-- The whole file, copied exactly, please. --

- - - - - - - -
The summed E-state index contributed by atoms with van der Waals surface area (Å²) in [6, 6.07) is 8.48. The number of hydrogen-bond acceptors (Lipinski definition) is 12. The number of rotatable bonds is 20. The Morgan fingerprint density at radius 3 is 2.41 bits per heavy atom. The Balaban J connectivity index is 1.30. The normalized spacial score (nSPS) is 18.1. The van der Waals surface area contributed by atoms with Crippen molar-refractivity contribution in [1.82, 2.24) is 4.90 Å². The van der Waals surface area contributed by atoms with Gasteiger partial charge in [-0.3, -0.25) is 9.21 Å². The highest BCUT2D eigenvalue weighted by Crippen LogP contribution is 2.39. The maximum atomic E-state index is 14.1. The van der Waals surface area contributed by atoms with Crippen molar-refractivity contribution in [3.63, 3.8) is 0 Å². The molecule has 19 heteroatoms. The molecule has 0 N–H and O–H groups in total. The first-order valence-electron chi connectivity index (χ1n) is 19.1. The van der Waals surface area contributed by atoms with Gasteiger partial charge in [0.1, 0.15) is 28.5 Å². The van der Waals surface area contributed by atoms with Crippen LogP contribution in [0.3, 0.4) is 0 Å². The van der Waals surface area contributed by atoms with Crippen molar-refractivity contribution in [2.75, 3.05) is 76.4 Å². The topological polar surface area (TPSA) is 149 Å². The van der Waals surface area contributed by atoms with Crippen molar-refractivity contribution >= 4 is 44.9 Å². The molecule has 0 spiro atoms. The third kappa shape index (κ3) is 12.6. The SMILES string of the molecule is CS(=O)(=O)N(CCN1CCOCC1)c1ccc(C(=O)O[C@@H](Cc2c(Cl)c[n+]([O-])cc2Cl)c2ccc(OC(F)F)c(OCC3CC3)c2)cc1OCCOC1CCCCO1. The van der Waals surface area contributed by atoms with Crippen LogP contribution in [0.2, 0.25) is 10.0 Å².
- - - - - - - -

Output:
The summed E-state index contributed by atoms with van der Waals surface area (Å²) in [6, 6.07) is 8.48. The number of hydrogen-bond acceptors (Lipinski definition) is 12. The number of rotatable bonds is 20. The Morgan fingerprint density at radius 3 is 2.41 bits per heavy atom. The Balaban J connectivity index is 1.30. The normalized spacial score (nSPS) is 18.1. The van der Waals surface area contributed by atoms with Crippen molar-refractivity contribution in [1.82, 2.24) is 4.90 Å². The van der Waals surface area contributed by atoms with Gasteiger partial charge in [-0.3, -0.25) is 9.21 Å². The highest BCUT2D eigenvalue weighted by Crippen LogP contribution is 2.39. The maximum atomic E-state index is 14.1. The van der Waals surface area contributed by atoms with Crippen molar-refractivity contribution in [3.63, 3.8) is 0 Å². The molecule has 19 heteroatoms. The molecule has 0 N–H and O–H groups in total. The first-order valence-electron chi connectivity index (χ1n) is 19.1. The van der Waals surface area contributed by atoms with Gasteiger partial charge in [0.1, 0.15) is 28.5 Å². The van der Waals surface area contributed by atoms with Crippen LogP contribution in [0.3, 0.4) is 0 Å². The van der Waals surface area contributed by atoms with Crippen molar-refractivity contribution in [2.75, 3.05) is 76.4 Å². The topological polar surface area (TPSA) is 149 Å². The van der Waals surface area contributed by atoms with Crippen molar-refractivity contribution >= 4 is 44.9 Å². The molecule has 0 spiro atoms. The third kappa shape index (κ3) is 12.6. The SMILES string of the molecule is CS(=O)(=O)N(CCN1CCOCC1)c1ccc(C(=O)O[C@@H](Cc2c(Cl)c[n+]([O-])cc2Cl)c2ccc(OC(F)F)c(OCC3CC3)c2)cc1OCCOC1CCCCO1. The van der Waals surface area contributed by atoms with Crippen LogP contribution in [0.2, 0.25) is 10.0 Å².